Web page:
The whole story might seem puzzling. But it is really just an enactment of the path of dependance upon God. That is the lens we must see it under.
As it relates to our widow in Mark 12, here’s the point I want to make. The widow in Elijah’s story is broken by draught and famine like so many people around her. She had only one meal left in her home. One meal left standing between her and penury. One meal was all her livelihood.
Then she meets Elijah, the man sent by God. He asks, in effect, if she would share with him from this, her last meal. Elijah promises, he utters a word of God. If she is willing to take this step of faith: “The jar of flour shall not go empty, nor the jug of oil run dry, until the day when the LORD sends rain upon the earth.” I Kgs 17:14.
It seems a non-sensical request. We might think it selfish on Elijah’s part. But Elijah is a prophet, sent to dramatize a truth. That in time of draught, as in time of abundance, the poor in spirit who wait upon the Lord will know God’s fatherly providence.
This is what it means when Jesus says that the poor in spirit are blessed. They are blessed because the poor in spirit who live in faith will know the fatherly providence of God.
And so it is with the widow in Zarephath. She, out of her poverty, gives of her very last meal to the man sent by the Spirit of God. In the dark night of her poverty, of her unknowing, of her vulnerability, she discovers the providential hand of God, providing for her needs. Each day until the draught ends and fruitfulness returns to the land.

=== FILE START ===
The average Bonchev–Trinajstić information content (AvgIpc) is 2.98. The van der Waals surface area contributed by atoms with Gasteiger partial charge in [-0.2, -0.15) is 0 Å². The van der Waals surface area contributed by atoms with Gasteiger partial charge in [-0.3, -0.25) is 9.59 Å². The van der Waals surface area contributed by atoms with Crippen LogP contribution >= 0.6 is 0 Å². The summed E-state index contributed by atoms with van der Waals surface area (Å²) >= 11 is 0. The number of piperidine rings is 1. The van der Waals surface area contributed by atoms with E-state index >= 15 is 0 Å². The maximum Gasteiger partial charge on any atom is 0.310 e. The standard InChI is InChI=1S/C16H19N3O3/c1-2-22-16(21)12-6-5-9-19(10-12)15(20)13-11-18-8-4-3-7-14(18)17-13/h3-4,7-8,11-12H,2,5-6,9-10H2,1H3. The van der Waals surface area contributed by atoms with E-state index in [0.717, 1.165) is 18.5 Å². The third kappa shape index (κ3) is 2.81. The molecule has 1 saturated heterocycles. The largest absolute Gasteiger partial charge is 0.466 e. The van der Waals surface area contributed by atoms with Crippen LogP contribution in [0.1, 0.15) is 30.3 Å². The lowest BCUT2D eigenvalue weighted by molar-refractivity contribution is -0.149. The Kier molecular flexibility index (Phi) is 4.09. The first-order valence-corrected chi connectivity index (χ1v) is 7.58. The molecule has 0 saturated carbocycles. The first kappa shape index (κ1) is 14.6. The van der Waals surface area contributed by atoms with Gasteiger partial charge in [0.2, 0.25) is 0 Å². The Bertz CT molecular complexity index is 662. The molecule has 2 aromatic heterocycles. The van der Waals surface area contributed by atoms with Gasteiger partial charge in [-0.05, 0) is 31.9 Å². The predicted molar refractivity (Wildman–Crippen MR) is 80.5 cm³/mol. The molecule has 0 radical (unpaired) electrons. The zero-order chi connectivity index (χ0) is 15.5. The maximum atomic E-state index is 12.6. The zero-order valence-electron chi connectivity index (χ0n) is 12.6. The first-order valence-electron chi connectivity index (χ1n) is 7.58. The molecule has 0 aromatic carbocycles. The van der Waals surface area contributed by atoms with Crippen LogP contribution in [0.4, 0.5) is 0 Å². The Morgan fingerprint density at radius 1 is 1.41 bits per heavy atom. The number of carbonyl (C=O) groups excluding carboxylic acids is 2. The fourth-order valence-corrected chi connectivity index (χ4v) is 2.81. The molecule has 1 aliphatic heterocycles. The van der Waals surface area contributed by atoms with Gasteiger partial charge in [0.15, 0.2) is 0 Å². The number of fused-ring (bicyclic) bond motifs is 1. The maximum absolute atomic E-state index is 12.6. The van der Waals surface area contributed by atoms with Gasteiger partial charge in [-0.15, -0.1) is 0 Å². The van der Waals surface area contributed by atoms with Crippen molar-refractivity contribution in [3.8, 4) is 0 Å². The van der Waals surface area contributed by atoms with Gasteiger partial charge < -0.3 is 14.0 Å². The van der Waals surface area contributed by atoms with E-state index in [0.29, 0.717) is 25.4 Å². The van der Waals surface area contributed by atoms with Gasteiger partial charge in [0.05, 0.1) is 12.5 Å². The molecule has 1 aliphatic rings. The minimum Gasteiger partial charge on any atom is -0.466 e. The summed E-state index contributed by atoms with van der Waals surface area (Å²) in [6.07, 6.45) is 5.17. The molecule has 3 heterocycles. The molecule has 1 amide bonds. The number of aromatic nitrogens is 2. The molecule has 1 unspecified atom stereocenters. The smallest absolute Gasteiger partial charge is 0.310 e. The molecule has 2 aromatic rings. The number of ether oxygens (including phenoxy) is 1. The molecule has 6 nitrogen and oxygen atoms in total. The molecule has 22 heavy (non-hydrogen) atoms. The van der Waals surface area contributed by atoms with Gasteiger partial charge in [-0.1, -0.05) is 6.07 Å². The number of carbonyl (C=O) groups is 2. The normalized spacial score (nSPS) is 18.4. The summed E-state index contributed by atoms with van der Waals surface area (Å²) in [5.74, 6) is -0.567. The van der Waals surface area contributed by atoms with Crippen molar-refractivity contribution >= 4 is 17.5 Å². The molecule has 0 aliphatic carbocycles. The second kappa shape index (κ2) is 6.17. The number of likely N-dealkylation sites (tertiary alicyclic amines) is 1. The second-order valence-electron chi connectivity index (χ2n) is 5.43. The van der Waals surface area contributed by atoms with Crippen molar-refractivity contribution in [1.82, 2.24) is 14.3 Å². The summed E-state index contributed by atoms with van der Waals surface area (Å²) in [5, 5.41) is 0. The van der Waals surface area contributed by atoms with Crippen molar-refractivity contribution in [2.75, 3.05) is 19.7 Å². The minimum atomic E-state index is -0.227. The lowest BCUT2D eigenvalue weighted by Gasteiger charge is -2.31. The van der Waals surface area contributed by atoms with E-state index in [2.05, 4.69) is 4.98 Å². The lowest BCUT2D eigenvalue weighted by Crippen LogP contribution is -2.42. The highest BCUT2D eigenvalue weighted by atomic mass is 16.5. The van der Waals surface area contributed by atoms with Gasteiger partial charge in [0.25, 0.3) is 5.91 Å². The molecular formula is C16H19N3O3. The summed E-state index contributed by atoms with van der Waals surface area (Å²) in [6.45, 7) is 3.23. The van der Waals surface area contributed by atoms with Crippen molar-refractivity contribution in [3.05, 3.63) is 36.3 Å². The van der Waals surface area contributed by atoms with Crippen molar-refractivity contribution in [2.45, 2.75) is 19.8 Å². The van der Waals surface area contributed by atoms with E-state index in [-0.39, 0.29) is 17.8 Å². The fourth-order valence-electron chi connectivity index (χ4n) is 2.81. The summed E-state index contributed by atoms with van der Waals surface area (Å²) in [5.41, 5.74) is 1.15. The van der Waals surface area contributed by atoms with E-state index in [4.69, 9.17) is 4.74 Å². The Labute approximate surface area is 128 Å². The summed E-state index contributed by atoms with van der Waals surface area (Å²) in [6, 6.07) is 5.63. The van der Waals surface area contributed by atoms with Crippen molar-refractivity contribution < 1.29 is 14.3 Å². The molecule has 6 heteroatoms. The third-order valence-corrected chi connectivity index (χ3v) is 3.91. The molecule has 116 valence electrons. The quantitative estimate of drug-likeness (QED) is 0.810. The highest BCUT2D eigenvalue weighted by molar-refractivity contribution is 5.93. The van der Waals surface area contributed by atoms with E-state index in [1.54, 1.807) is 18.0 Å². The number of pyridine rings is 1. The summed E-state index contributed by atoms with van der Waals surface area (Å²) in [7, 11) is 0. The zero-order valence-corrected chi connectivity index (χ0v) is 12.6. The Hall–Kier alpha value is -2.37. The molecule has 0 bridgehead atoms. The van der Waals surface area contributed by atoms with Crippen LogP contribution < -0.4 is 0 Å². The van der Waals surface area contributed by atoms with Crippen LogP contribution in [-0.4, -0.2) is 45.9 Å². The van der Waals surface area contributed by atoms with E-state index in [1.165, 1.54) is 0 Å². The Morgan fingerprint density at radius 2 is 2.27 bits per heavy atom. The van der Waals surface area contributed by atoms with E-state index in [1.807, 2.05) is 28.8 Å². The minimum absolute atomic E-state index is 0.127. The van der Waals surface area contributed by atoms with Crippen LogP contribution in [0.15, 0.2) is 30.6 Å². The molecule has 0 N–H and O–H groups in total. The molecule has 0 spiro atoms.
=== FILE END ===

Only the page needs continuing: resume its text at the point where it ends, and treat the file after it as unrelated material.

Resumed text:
Blessed Are The Poor In Spirit
I’d like to say a few quick things to wrap up.
It seems to me that this daily bread that God provides the widow and her family in 1 Kings is a renewal of the miracle of the manna in the desert. In the desert, God provided sustenance to his people each day on their journey (Cf. Exodus 16) and that’s what he does for this widow. It also seems to me that this bread evokes the bread of life that Jesus causes to miraculously appear, feeding the crowds that have come to him and were trusting in him. This bread that we also eat down through the ages, in a miraculous, constantly renewed exchange that feeds the hungry heart that wishes to grow in the life of the Spirit.
For the bread of the Eucharist is that bread which gives life in Christ to those who hunger for it, to those who yearn for it out of a poor heart that stands, before God, full of faith.
I return to the first Beatitude: Blessed are the poor in Spirit for theirs is the Kingdom of God.
Why is this true? Why is it blessed to be poor? Because before God, rich though we may be, we are existentially and spiritually poor. Poor because we stand deeply in need of the graces to live a full life in the Spirit. Poor because, as human beings, we stand as beggars of the divine nature God wishes to impart to us.
Yet when we touch our deep poverty and remain full of expectant faith we will discover, in a unique way, the presence, the providence and the caring fatherhood of God.
This is the beatitude of the widowed heart. A heart marked by a certain deep poverty because that which she loves with her highest love is no longer fully present on earth. There is a hole in the heart, an absence, an emptiness, a yearning that thirsts for a love greater than can be found on earth.
A heart that so loves another that nothing can fill the space except the beloved. Such a widowed heart is an image of the poor in spirit who loves God above all things. Nothing can fill that love but God alone. And to such a heart the Father makes Himself known in a special way.
Father, you delight in filling the poor with good things, with the gifts of the Spirit. But I tend to delight in my riches, in my strengths, in my autonomy and my accomplishments. Teach me the joy and the beatitude of a widow’s heart. Teach me to love you, with all my heart, with all my soul, with all my mind and with all my strength. To know the joy of a heart where the highest love is reserved for you alone. A heart to whom you reveal that love and that Providence that is greater than all things.